Yet, many modern economists and central bankers overlook the crucial role of the financial and banking system in the broader economy, viewing them as mere intermediaries with a neutral impact.

However, this perspective is misguided (almost absurd).

Classical economists like Irving Fisher, John Maynard Keynes, F.A. Hayek, and Hyman Minsky all highlighted that the financial system significantly affects macroeconomic stability, creating feedback loops that lead to booms when credit expands and busts when credit contracts.

  • According to the International Monetary Fund (IMF)6, “. . . the nature of banking had by the 1960s, been largely forgotten. In fact, around that time banks began to completely disappear from most macroeconomic models of how the economy works.­”

This implies that most of these economic models driving the economy and markets don’t even factor in banks.

But make no mistake: like the genius economists of old, I believe banks play a vital role as they distribute and allocate credit within the economy, influencing asset prices, economic growth, and markets.

As banks contend with substantial unrealized losses, anemic loan growth, and rising delinquencies (as the FDIC noted), systemic volatility may further increase, amplifying the current economic fragility.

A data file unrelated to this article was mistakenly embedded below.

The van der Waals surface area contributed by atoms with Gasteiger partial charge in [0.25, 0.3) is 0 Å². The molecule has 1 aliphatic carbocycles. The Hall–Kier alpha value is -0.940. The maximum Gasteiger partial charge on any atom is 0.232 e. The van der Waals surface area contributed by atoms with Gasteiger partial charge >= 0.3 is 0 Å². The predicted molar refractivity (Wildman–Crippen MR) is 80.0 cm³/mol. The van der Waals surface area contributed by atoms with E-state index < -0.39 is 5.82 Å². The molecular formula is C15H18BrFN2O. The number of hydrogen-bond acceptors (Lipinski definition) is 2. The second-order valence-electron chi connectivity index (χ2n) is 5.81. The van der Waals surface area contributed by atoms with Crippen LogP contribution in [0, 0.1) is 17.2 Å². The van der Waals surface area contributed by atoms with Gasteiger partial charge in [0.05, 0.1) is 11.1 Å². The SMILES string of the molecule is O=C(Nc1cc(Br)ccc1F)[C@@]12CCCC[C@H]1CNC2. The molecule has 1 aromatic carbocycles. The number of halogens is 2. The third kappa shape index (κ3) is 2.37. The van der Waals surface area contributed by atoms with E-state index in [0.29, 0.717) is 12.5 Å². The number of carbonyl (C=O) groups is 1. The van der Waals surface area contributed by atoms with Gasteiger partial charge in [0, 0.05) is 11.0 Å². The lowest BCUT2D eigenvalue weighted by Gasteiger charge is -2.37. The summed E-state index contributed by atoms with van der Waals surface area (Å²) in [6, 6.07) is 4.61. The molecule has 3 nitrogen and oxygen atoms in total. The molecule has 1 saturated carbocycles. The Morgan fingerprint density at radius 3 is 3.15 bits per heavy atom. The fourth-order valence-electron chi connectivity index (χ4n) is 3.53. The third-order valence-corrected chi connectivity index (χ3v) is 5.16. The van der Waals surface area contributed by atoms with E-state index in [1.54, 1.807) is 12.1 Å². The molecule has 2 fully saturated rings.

And while many forget — or choose to ignore — the words of the classics regarding banking, we won’t.

Just some food for thought.



      1. The Dunham Deep Dive: Three Interesting Things I'm Looking At | Dunham

      2. The Commercial Real Estate Crunch: Are Small Banks Sitting on a Ticking Time Bomb? | Dunham

      3. FDIC Quarterly Banking Profile First Quarter 2024 | FDIC

      4. S. Bank Capital Levels: Aligning With or Exceeding Midpoint Estimates of Optimal - Bank Policy Institute (

      5. Seized assets from Silicon Valley Bank and Signature Bank are fetching 85 to 90 cents on the dollar - MarketWatch

      6. The Truth about Banks – Finance & Development, March 2016 (